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- Cross Colours
1:1 With Cheo Coker
Writer: Mark Edwards; Editor: Kadeem Pilgrim
Cross Colours had the opportunity to have a conversation with Writer-Producer Cheo Hodari Coker about film and music and how they affect the culture. Known for creating hit television shows and movies such as Luke Cage, NCIS Los Angeles, and Creed II, Coker spoke on how Hip-Hop has influenced him, how he incorporates that into his work, and how he views the importance of representation both narratively and aesthetically.
Before Cheo worked in the film industry he was a notable music journalist. He gave us some insight into how he made that transition and how it affects his writing today.
Coker started writing during his sophomore year at Stanford University. He had aspirations to write for publications like ‘Rolling Stone’ and covering topics on youth culture. But it wasn’t until he took on a summer internship with Newsweek while on break from college that he finally got his opportunity.
“This was my first introduction to the concept of a phone interview. And to me, it's like, “you mean that ice cube was going to be on the phone for two hours and he's going to talk to anybody you tell them to talk to for 10 to 15 minutes!?” And they're like, “yeah.” So that was my first entrée into knowing that if I know the publicist, the publicist can put me on the phone with the artist and then I can interview them, then I can eventually write for my newspaper. I actually ended up doing that and from there I worked my way up while I was still a student to going from doing phone interviews, to when certain artists would come to the Bay area going and interviewing them backstage and then writing pieces. Because once you talk to somebody, you are equal to anybody, a bigger firm, a bigger publication. That's pretty much the first thing I learned. That you aspire to get to a place, but once you're actually talking to the same people that place is talking to, the only thing that separates you is how well you write your article.”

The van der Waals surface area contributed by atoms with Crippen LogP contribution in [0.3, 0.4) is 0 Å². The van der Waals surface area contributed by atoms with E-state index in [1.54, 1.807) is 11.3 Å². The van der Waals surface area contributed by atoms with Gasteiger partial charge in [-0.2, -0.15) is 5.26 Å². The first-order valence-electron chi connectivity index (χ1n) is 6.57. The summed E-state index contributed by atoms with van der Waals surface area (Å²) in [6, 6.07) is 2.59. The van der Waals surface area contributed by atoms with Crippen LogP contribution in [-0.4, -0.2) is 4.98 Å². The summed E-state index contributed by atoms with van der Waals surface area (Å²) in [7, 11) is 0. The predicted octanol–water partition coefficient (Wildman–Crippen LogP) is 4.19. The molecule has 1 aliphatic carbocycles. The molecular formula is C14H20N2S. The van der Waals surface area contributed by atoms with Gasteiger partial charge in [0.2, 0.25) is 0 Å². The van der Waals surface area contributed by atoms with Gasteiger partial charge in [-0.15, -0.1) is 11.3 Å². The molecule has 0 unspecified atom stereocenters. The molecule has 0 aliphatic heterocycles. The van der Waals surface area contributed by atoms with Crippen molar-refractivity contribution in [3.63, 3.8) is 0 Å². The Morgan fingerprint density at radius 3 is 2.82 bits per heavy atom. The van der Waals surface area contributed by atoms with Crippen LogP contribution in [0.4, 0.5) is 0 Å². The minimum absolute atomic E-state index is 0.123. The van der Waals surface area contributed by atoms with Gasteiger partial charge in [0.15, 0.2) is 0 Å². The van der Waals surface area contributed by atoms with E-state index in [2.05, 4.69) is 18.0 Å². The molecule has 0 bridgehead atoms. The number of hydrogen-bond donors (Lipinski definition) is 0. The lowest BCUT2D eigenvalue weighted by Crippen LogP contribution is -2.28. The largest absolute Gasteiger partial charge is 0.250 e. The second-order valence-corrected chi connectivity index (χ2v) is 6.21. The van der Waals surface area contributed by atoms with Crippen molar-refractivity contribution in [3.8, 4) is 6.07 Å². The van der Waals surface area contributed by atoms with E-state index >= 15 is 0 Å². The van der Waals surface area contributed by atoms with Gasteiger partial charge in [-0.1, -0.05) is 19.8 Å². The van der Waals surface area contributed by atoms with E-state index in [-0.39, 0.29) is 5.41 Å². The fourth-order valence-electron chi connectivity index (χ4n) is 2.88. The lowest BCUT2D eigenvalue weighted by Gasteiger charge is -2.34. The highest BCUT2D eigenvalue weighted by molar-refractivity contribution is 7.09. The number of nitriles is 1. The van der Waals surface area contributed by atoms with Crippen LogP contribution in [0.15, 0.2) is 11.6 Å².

This lesson followed Cheo throughout his career and led him to other great opportunities, like interviewing the Notorious B.I.G.
“Well for me, everything for me has always been hip hop. That's even the reason why I've got, a photo of the Notorious BIG, the famous Barron Claiborne photo with the crown in Cottonmouth's office. It's not only an acknowledgment that hip hop is an important part of the Luke cage universe, but it's also kind of a shout out to the man to which I owe everything, the Notorious B.I.G. And the reason for that is writing about his life changed my life. From the time that I interviewed him for the first time, which was right after ‘Ready to Die’ came out was the first time I interviewed him. And then the last time I interviewed him, which was actually 36 hours before he was killed and had he called me back that night, we would have actually been in the car together because I was working on a black cover story, but writing the book, ‘Unbelievable:The Life Death and Afterlife of the Notorious, B.I.G’. led to me having the opportunity to adapt it as a screenplay.”
Music is a big part of Cheo’s life. He compared finding music and artists when he was younger to being an archaeologist. Cheo would often search through the backs of albums at a time where you couldn’t get songs instantly and for free. Today, his passion for music shines through in the film and TV shows that he develops.
Coker has worked on a number of projects featuring black protagonists, most notably the “Luke Cage” series (currently streaming on Netflix).
TV and movie adaptations often have to battle between being faithful to the aesthetic of its comic book counterpart and realism. We asked about the importance of costume design and why it matters for a character to look “right.”